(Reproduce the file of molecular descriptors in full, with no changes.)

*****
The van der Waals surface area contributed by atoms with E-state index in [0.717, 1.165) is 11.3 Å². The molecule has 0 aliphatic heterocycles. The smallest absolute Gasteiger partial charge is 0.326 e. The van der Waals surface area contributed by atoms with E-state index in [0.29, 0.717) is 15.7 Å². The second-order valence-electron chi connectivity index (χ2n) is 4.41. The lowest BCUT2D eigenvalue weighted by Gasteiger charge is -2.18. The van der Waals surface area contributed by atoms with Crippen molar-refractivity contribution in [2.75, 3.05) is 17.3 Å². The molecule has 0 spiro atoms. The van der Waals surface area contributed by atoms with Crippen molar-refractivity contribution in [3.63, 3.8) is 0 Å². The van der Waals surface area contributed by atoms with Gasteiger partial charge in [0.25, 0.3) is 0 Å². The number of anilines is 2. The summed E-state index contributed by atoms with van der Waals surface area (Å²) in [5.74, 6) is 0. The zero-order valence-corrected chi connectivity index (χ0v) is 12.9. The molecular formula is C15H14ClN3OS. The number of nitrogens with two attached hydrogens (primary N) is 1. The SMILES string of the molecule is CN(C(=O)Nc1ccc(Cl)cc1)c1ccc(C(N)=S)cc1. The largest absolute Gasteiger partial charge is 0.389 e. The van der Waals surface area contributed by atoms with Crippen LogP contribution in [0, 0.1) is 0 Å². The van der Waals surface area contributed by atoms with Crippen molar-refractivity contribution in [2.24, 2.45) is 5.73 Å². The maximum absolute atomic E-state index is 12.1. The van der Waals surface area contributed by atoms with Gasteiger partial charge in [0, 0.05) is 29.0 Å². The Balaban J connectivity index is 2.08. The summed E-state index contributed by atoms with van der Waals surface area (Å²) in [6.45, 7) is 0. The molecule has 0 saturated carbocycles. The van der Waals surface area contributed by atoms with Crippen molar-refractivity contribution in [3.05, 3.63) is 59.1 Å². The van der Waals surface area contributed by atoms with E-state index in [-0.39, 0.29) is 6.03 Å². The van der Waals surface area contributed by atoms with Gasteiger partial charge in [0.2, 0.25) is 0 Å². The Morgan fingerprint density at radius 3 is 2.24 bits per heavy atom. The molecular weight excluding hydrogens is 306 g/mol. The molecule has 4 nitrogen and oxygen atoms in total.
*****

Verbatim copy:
The van der Waals surface area contributed by atoms with E-state index in [0.717, 1.165) is 11.3 Å². The molecule has 0 aliphatic heterocycles. The smallest absolute Gasteiger partial charge is 0.326 e. The van der Waals surface area contributed by atoms with E-state index in [0.29, 0.717) is 15.7 Å². The second-order valence-electron chi connectivity index (χ2n) is 4.41. The lowest BCUT2D eigenvalue weighted by Gasteiger charge is -2.18. The van der Waals surface area contributed by atoms with Crippen molar-refractivity contribution in [2.75, 3.05) is 17.3 Å². The molecule has 0 spiro atoms. The van der Waals surface area contributed by atoms with Crippen molar-refractivity contribution in [3.63, 3.8) is 0 Å². The van der Waals surface area contributed by atoms with Gasteiger partial charge in [0.25, 0.3) is 0 Å². The number of anilines is 2. The summed E-state index contributed by atoms with van der Waals surface area (Å²) in [5.74, 6) is 0. The zero-order valence-corrected chi connectivity index (χ0v) is 12.9. The molecular formula is C15H14ClN3OS. The number of nitrogens with two attached hydrogens (primary N) is 1. The SMILES string of the molecule is CN(C(=O)Nc1ccc(Cl)cc1)c1ccc(C(N)=S)cc1. The largest absolute Gasteiger partial charge is 0.389 e. The van der Waals surface area contributed by atoms with Crippen LogP contribution in [0, 0.1) is 0 Å². The van der Waals surface area contributed by atoms with Crippen molar-refractivity contribution in [2.24, 2.45) is 5.73 Å². The maximum absolute atomic E-state index is 12.1. The van der Waals surface area contributed by atoms with Gasteiger partial charge in [0, 0.05) is 29.0 Å². The Balaban J connectivity index is 2.08. The summed E-state index contributed by atoms with van der Waals surface area (Å²) in [6.45, 7) is 0. The molecule has 0 saturated carbocycles. The van der Waals surface area contributed by atoms with Crippen molar-refractivity contribution in [3.05, 3.63) is 59.1 Å². The van der Waals surface area contributed by atoms with E-state index in [-0.39, 0.29) is 6.03 Å². The van der Waals surface area contributed by atoms with Gasteiger partial charge in [0.2, 0.25) is 0 Å². The Morgan fingerprint density at radius 3 is 2.24 bits per heavy atom. The molecular weight excluding hydrogens is 306 g/mol. The molecule has 4 nitrogen and oxygen atoms in total.